In our house, things get lost daily, perhaps even multiple times a day, perhaps even the same thing over and over.
The first solution to finding these lost items appears to be to lament its disappearance, usually for at least ten minutes, if not more. The second choice is to look vaguely in the direction you were heading and then vaguely in the direction you came from. If neither of these options is available, then one must resort to feeling hopeless and unworthy of said item, and once again lamenting, perhaps with the addition of flopping on the floor, or nearest chair, with your head in your hands. Strangely, although these are the first choices (for the children) in my house, not many objects are actually found using any of these methods.
Generally, this continues for a while, depending on how tired, or hungry the child is, as well as how soon we need to leave the house with said missing object. If our departure is imminent, then the flopping and lamenting will probably go on for at least ten minutes. Meanwhile, other children either ignore the spectacle and read a book, or perhaps try to draw information out of the weeping child as to where object was last seen.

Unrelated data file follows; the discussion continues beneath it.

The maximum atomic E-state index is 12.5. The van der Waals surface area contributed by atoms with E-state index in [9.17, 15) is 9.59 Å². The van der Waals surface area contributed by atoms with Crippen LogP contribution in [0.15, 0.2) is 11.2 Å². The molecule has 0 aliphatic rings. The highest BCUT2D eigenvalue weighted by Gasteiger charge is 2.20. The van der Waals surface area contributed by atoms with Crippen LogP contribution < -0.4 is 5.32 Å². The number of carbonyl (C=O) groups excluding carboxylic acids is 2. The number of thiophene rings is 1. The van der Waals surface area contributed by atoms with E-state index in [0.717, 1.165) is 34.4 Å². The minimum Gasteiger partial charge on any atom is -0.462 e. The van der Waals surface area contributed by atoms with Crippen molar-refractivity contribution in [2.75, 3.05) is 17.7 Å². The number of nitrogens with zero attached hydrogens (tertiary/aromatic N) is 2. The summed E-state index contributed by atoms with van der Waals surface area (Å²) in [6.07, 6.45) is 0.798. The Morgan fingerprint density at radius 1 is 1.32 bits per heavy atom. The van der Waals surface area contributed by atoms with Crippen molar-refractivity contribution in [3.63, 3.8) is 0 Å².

A common object to be lost is whatever book each child is currently reading, (usually voraciously). Often it is forgotten completely, until that last possible moment, when we are checking the woodstove and grabbing lunch boxes as we head out the door. Suddenly, and with extreme fevor, the child will wail ‘Where’s my BOOK!’in a tone, I personally, would reserve for ‘I just lost my ARM!’. (And in effect it is much like an arm, as the book is an extension of their hand most of the day.)
To me, this seems a luxury that I do not ever have the time for, except for the rare, very occasional evening, when all three children are at sleep overs. Therefore, ALL the books I might be in the middle of reading (though admittedly not voraciously) are easily found on my bed side table. The idea of carrying my book around, laying it on any semi-open surface, and then forgetting it, while I pack my share for the day, is completely unrelatable to me. Meaning, I do not have much patience for the poor, stricken child in desperate need of a ‘fun read’ to have with them at school or while grocery shopping.
On the other hand, the said object may be something I can relate better to, such as a winter coat, sneakers for the day, lunch box, or water bottle. In these cases, I tend to try to help find the object, while also locating all the items I need for the day. The funny thing is, the lost object is usually fairly easy to find, as it is often just laying on the kitchen counter (or even better hanging on its hook).